INGLOURIOUS BASTERDS. Mystical Cinephilia and Tarantino’s Black Boxes

Cinema becomes the final battleground, and film stars and film critics contribute to the victory.

Maciej Niedźwiedzki

18 September 2023

melanie laurent in inglourious basterds

In Pulp Fiction, waiters dressed as pop culture icons serve Mia and Vincent in the exquisite restaurant Jack Rabbit Slim’s. Django Unchained and The Hateful Eight are, of course, standalone films, but immersed in the genre of Westerns from decades past. In Once Upon a Time in… Hollywood, Quentin Tarantino’s cinephilia overflows at every turn and is one of the leading themes of the film itself. Erudite displays, distinctive dialogue, a web of intertextual and aesthetic references, narrative experiments, reflection on the significance of culture—both elite and popular. It’s the standard, expected, and astonishing repertoire of Quentin Tarantino’s filmmaking techniques.

In Inglourious Basterds saturated with these elements, it’s also about expressing a love for the Tenth Muse. Cinema becomes the final battleground, and film stars and film critics contribute to the victory. Tarantino’s sixth production could share its title with the allied spy operation “CINEMA.” After all, the film here undergoes no less modernistic deconstruction than the course of World War II events.

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Tarantino’s cinematic history manifests itself in various ways and returns in many variations. Through quotation, paraphrase, analogy, or similarity. This enumeration is certainly not a discovery, but I would like it to stand in contrast to a particular scene in Inglourious Basterds. It employs a known technique in modernist cinema (film within a film), but it serves a slightly different purpose. The director takes us into the territory bordering on metaphysics. The scene described below does not have the character of eschatological contemplation, of course. Such film essayistic musings have never interested Quentin Tarantino, who is enamored with B-movie action. Instead, it is an intriguing sketch, a captivating hypothesis.

Fredrick Zoller, a war hero and star of the just-shown Nation’s Pride, leaves the box and goes to flirt with Shosanna (aka Emmanuelle Mimieux) once again. Impatiently awaiting the moment when her cinema will be set on fire, Shosanna once again rejects the advances of the German soldier. Enraged, Fredrick bursts into the projection room, only to be shot several times by Shosanna moments later. However, on the screen, as a film protagonist, he continues to live, continues to fight. Fredrick reaches for a pistol just before his death and kills Emmanuelle. Dead Shosanna returns to the screen, revealing her identity and true intentions to the audience. It’s a posthumous voice, but simultaneously a testament to existence and continued participation. For Fredrick and Shosanna, the film projection becomes a life-preserving force. In both of these analogous cases, intricately connected through editing and not happening by chance in the projection room, the same mechanism occurs. The projection becomes a mystical, life-giving invention.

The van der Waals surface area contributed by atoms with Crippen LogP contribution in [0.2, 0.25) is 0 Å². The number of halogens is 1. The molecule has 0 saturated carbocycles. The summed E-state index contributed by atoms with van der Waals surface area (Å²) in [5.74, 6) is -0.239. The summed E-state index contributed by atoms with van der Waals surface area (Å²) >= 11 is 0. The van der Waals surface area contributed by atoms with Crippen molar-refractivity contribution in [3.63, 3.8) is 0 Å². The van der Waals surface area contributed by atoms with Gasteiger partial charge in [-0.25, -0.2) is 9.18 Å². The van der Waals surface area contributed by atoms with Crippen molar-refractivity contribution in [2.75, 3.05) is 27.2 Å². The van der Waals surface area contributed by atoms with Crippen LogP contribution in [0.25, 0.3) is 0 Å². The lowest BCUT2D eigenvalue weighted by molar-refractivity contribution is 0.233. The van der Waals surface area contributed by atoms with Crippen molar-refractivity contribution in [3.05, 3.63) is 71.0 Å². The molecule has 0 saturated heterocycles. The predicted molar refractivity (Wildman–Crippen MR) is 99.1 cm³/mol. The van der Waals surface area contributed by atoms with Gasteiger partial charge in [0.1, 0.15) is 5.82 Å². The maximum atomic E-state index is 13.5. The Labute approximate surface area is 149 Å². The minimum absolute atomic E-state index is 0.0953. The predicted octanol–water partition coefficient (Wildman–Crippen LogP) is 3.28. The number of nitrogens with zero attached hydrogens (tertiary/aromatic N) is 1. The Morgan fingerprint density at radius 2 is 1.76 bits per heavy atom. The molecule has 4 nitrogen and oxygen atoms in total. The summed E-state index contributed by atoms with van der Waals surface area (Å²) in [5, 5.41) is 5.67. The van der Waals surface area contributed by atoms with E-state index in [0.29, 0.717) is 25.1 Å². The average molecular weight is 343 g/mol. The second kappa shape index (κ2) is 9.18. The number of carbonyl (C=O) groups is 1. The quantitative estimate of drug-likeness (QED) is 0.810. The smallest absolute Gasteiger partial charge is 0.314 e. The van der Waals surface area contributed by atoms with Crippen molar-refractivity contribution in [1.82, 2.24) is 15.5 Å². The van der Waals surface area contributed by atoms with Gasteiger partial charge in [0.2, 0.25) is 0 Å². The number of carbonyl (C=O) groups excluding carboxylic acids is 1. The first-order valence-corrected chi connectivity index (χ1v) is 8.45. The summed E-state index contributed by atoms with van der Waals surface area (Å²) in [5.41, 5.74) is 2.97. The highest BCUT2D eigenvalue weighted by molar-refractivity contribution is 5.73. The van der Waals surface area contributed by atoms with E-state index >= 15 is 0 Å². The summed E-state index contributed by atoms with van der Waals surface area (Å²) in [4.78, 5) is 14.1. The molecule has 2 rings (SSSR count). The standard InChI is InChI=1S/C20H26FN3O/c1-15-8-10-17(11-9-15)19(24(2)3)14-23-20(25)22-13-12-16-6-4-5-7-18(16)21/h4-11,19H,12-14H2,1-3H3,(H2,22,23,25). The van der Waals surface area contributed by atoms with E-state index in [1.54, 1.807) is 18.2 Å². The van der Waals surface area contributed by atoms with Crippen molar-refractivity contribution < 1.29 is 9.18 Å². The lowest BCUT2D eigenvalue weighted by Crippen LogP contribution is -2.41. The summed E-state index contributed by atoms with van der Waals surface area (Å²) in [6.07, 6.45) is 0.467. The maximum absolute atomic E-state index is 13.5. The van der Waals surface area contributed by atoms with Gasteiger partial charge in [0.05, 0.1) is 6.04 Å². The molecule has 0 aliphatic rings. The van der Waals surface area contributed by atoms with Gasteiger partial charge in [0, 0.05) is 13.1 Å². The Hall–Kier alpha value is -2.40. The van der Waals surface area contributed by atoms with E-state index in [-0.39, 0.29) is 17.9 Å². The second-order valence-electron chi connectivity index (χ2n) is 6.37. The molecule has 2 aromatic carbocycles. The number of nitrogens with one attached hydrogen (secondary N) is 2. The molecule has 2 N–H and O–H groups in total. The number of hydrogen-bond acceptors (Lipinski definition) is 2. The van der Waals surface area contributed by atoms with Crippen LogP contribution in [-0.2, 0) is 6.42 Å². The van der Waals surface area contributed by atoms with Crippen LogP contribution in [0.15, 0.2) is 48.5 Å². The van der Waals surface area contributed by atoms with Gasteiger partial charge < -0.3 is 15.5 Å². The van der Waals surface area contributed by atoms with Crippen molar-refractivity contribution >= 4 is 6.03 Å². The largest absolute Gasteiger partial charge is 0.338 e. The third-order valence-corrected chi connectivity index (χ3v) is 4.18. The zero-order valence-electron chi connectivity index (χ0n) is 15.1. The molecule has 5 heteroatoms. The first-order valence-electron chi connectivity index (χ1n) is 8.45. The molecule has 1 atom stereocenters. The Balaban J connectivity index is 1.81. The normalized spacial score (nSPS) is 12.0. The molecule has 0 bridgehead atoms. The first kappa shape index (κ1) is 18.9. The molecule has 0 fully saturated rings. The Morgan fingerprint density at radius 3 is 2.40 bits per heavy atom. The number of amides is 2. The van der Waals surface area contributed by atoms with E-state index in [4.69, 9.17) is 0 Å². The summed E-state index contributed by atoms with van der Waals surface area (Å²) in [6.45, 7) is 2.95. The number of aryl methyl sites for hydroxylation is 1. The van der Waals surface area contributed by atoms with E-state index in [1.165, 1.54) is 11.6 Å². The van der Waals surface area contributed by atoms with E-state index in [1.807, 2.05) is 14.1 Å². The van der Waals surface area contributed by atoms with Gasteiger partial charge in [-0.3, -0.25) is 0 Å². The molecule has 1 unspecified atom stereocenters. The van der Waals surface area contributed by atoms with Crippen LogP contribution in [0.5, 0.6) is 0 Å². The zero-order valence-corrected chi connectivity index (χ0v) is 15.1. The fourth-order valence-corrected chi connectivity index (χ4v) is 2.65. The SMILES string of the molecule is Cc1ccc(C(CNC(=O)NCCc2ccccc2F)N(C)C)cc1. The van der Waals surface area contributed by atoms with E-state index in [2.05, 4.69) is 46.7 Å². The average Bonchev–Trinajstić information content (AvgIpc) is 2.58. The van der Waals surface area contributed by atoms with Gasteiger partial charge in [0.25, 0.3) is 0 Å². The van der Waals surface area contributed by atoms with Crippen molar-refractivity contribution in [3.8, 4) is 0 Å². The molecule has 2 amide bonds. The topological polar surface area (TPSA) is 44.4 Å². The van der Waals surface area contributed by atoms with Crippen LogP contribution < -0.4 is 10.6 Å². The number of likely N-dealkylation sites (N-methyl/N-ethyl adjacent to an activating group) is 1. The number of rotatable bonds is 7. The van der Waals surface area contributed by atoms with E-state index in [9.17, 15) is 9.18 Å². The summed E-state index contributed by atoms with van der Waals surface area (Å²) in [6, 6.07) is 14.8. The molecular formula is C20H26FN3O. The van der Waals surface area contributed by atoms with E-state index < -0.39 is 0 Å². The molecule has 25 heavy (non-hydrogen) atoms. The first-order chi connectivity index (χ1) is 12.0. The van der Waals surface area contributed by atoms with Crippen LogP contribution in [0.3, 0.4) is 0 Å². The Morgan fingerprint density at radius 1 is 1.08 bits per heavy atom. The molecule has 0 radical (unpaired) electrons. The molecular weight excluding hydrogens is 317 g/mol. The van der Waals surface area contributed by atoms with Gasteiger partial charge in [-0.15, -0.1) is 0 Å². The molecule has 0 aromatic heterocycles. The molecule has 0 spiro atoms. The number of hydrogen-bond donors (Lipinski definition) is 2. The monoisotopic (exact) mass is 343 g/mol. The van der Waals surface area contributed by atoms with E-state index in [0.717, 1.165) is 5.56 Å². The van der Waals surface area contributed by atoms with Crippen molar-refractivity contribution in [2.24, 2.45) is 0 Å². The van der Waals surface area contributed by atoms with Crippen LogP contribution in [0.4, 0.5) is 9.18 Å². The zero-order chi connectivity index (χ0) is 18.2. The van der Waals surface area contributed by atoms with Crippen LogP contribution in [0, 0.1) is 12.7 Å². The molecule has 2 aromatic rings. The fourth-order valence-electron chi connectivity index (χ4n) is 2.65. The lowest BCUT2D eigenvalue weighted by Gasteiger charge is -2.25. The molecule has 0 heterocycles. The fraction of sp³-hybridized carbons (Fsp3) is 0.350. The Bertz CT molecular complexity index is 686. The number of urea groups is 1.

In Tarantino’s filmography, here and there, we find certain metaphysical tropes, but they have never been as explicitly manifested. In Pulp Fiction, Jules’ conversion or the famous briefcase allows us to read the film as a parable about the soul and redemption. Spiritual themes are found in the bloody journey of the Bride in Kill Bill. The case of Shosanna and Fredrick points to yet another interpretational dimension.

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In Tarantino’s films, this second dimension is within reach. In Pulp Fiction, the briefcase of Marcellus Wallace is enveloped in transcendental power. In Inglourious Basterds, this power is possessed by the film reel in a can. Two black boxes with supernatural properties. This issue, of course, goes beyond Quentin Tarantino’s film universe. It is the voice of a fanatic cinephile and filmmaker in discussions about a much broader context.

In Inglourious Basterds, the film medium conserves and protects life; it serves as its epilogue. The director perceives cinema as a magical vehicle. If one were to seek transcendence somewhere, it would be in his sanctuaries, in the reels of film. For some, such a magical place might be the Christian heaven, for others, it might be Elysium, the Great Beyond, or any other afterlife, understood in countless ways. All of these are visualizations of the same abstract concept, representations of the same unknown. Quentin Tarantino in Inglourious Basterds suggests another possibility. A sincere proposition, but as incredible as all the others.

Maciej Niedźwiedzki

Maciej Niedźwiedzki

Cinema took a long time to give us its greatest masterpiece, which is Brokeback Mountain. However, I would take the Toy Story series with me to a deserted island. I pay the most attention to animations and the festival in Cannes. There is only one art that can match cinema: football.

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